DNC strikes New Hampshire, Iowa, overhauling main calendar
On Saturday, the Democratic National Committee approved the presidential primary calendar, making South Carolina the first state to nominate in 2024, pushing New Hampshire and Iowa out of their traditional seats in a party-wide effort to diversify the early calendar.
In a voice vote at the Philadelphia DNC Winter Caucus, party members voted to put South Carolina first on Saturday February 3, 2024, followed three days later by Nevada and New Hampshire on February 6, and Georgia a week later. . and Michigan on February 13.
“Guys, the Democratic Party is like America and so is this proposal,” said DNC Chairman Jamie Harrison.
The vote formally approved the motion, first put forward by the Rules and Bylaws Committee in early December, after a year of state nominee presentations. It also satisfied President Joe Biden’s desire to focus on South Carolina and Nevada rather than white-majority New Hampshire and Iowa.
“We can’t go back in time to fix the wrongs of our past, but by God, it will help us take our hands on this arc of history and sway it towards justice,” said Pete Lee, vice chairman of the Oregon Democratic Party during the debate before voting.
But the DNC vote runs counter to the April 2022 GOP National Committee vote to retain the traditional primary nomination order: Iowa, followed by New Hampshire, South Carolina and Nevada. It also led to what is likely to be a violent conflict in New Hampshire and Iowa over their positions on the calendar.
For its part, New Hampshire has a state law that requires both Republican and Democratic presidential primaries to be held together before elections in any other state, and its Secretary of State Dave Scanlan has vowed to run them first no matter what.
On Saturday, New Hampshire Gov. Chris Sununu reiterated that vow.
“Joe Biden and influential DNC officials in Washington believe that New Hampshire’s time is up, but it’s not in our DNA to follow orders from Washington,” Sununu tweeted. “New Hampshire will be first in 2024.”
“Ready to wait”
Saturday’s vote came after nearly an hour of heated debate between representatives from Iowa and New Hampshire, who urged the party to reconsider the vote, and committee members from other states, who argued the change was necessary and overdue.
Harrison of South Carolina said the calendar “reflects our values and strengthens our party.” He argued that every state in the new calendar revealed the strengths of the party, from black Americans in South Carolina to Hispanic voters in Nevada to union workers in Michigan and Nevada.
“Guys, think about this: forty percent of the enslaved people came to this country, and they came through the port of Charleston,” Harrison said. “… We know how important the Latin American voice is to the building of this country. It rises, pushing Nevada (up).”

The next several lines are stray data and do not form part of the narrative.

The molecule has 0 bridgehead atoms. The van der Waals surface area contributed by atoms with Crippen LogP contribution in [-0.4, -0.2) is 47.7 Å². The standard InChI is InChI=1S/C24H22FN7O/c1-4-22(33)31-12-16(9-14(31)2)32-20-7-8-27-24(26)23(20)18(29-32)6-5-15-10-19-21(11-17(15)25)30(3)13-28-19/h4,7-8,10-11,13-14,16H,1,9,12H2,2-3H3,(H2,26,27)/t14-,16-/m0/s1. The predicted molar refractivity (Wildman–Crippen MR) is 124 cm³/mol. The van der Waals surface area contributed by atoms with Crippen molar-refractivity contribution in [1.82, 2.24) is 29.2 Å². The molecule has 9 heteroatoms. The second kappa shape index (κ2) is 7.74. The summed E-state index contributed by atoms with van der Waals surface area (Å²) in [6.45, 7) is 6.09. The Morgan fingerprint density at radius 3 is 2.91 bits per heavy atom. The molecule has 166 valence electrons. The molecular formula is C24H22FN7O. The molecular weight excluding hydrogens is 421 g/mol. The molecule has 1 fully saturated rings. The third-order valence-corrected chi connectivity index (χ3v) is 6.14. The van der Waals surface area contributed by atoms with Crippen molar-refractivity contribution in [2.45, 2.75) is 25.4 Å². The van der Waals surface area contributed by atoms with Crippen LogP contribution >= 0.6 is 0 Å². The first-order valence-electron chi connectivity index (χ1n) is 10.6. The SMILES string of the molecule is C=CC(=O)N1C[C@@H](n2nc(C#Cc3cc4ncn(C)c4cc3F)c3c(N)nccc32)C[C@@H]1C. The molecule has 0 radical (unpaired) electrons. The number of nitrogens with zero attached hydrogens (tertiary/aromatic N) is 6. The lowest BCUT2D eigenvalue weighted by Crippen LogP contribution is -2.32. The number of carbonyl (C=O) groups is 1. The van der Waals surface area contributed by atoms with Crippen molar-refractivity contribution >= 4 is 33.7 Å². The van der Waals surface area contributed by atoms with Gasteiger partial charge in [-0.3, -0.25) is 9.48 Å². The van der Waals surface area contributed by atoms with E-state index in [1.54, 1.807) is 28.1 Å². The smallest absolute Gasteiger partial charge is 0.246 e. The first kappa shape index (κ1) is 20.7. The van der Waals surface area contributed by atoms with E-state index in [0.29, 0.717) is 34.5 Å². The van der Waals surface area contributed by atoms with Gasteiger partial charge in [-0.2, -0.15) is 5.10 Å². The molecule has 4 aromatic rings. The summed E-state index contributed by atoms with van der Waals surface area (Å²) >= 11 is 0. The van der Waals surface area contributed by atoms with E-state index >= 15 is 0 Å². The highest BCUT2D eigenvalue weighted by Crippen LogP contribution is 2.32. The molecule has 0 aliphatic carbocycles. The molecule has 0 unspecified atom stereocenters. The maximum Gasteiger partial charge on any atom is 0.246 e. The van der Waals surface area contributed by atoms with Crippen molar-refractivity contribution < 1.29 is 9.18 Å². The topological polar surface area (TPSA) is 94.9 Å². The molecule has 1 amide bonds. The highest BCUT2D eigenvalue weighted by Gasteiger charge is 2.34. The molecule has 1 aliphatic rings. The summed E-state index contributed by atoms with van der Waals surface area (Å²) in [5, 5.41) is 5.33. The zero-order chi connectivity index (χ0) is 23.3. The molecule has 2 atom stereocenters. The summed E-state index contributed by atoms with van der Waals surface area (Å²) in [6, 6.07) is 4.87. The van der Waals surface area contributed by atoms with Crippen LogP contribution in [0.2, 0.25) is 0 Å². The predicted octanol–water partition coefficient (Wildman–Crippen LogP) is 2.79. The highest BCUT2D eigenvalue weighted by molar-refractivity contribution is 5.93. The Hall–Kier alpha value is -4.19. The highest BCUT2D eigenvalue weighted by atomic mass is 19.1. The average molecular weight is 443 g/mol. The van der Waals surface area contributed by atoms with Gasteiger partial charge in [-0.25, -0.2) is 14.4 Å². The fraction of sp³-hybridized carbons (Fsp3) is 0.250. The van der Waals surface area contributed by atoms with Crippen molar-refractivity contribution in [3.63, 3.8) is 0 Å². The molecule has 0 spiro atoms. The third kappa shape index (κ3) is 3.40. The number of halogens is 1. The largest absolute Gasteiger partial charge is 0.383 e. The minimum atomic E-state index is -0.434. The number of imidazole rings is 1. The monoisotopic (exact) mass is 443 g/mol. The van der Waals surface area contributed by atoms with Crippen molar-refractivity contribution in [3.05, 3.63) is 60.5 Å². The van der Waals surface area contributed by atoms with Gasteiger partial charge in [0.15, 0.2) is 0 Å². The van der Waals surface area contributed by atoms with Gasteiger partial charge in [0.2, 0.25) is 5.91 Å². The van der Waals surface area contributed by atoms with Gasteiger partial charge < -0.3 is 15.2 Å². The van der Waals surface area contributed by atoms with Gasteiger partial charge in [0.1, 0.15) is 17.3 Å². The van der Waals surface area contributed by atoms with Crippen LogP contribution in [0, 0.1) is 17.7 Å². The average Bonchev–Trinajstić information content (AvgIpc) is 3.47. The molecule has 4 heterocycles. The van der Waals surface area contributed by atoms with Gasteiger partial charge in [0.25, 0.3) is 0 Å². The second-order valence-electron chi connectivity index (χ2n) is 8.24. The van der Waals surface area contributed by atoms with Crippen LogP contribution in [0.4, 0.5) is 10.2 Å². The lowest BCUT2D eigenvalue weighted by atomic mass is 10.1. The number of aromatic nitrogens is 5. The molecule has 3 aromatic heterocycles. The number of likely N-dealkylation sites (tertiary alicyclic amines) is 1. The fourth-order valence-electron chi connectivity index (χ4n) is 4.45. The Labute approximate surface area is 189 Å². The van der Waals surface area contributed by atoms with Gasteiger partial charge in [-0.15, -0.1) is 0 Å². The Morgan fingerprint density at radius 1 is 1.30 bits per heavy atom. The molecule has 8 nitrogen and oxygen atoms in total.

Artie Blanco of Nevada agreed. Democrats in her state have long argued that new elective primaries are “in the long-term interests of this Democratic Party,” she said. The new position will be a significant boost to Latino voters, she said.
“Fellow Democrats, you can’t say you are raising the voice of this coalition, but still ask us to wait our turn,” she said. “I’m tired of waiting.”
Other state officials said the calendar is a new roadmap for Democrats to build support in areas of the country once considered hopeless. Alan Clendenin, a Florida Democrat, praised the new calendar for bringing new attention to southern states and making the party take it seriously.
“The road to victory will be through the South,” he said. “We are rising, and between South Carolina and Georgia being mapped, we will achieve victory in 2024 and beyond.”
South Carolina Democratic Party chairman Trav Robertson argued that the new position on his staff would reward presidential candidates who can compete in a variety of conditions, not just those who raised the most money.
“The reality is that 60 to 65 percent of traditional Democratic voters in South Carolina do not live in the same county,” he said. “You have to come to our state and work in urban areas, in rural areas, to build an organization to win.”
In her own fiery speech, Rep. Debbie Dingell of Michigan rebutted Iowa and New Hampshire’s arguments that they should hold their ground, countering that Michigan has been better at predicting future presidents lately.
“This is reality,” she said. “No state should have a ban on going first.”
Last Minute Prayers from New Hampshire, Iowa